If we buy our daughter a flat, what can we do if she fails to repay us?
My wife and I would like to use this inheritance to buy our daughter a flat.We’ve seen a suitable place for £270,000 and we can afford to pay in cash.The plan is for her to pay us back at a rate of £500 a month.
However, my daughter is a bit of a dreamer and I’m worried she will not keep up the repayments. Is it possible to draw up a legal document saying we will take over the flat if she doesn’t pay us £500 a month?
At a rate of £500 a month, it would take 45 years for your daughter to clear this loan. That is an incredibly long time, even if she does keep up with the repayments.
Do you intend for her to repay the whole amount or is it part of a gift?
If you do want to put the agreement on a legal footing, then you could draw up a private ‘mortgage’. This would need to be formally recorded in a legal document with a charge placed on the property to secure your interest in it.
If you do this, you’ll need to make a few decisions. Will the loan be fixed for a specific period of time with late penalty charges? What will happen if your daughter falls behind with repayments?
Also consider helping your daughter with the deposit, rather than buying the house outright. You could then create a ‘declaration of trust’ to protect the sum you loan her. This document confirms the true ownership of a property in the proportions contributed by each party, regardless of the title entries at the Land Registry.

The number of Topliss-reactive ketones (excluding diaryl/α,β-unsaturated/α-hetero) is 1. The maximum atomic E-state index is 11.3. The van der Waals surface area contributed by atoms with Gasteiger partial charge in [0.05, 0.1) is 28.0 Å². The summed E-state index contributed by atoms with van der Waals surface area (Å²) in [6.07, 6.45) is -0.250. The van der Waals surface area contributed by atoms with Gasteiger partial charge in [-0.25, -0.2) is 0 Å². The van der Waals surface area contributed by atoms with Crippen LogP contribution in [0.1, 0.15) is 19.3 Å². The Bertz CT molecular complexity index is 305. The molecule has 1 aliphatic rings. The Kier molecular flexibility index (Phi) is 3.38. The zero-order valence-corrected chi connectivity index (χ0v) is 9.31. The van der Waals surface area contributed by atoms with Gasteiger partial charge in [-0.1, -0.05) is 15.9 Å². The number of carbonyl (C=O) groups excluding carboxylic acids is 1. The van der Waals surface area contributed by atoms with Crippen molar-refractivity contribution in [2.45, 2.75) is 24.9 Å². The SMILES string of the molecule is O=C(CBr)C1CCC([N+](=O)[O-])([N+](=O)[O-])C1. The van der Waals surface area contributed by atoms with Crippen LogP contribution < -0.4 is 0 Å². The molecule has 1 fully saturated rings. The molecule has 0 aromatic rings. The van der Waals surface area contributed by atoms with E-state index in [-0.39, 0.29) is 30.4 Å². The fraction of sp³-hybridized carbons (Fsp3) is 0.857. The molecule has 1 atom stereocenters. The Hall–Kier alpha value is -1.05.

As there would be a restriction in your favour, it would be entered against the title at the Land Registry, meaning your daughter couldn’t sell the house without your permission.The amount you lent would be the first sum payable on the sale of the property.
Another option is to buy the house in your own name and rent it to your daughter. If she keeps up with the rental payments, you could transfer the property into her name at a later date – though you will pay 3% extra stamp duty as it won’t be your main home.
Abha Pandya is a barrister at Taylor Rose Solicitors.
A hugely unpopular tax paid on property and share purchases. Stamp duty on property is levied at 1% for purchases over £125,000 (£250,000 for first-time buyers) which then moves up at a tiered rate. For property between £125k and £250k you pay 1%, then 3% from £250k up to £500k and then 4% from £500k to £1m and then 5% for properties over £1m. But unlike income tax, which is “tiered” and different rates kick in at different levels, stamp duty is a “slab” tax where you pay the rate on the whole purchase price of the property. On shares, stamp duty is charged at a flat rate of 0.5% on all share purchases. Figures correct as of May 2011.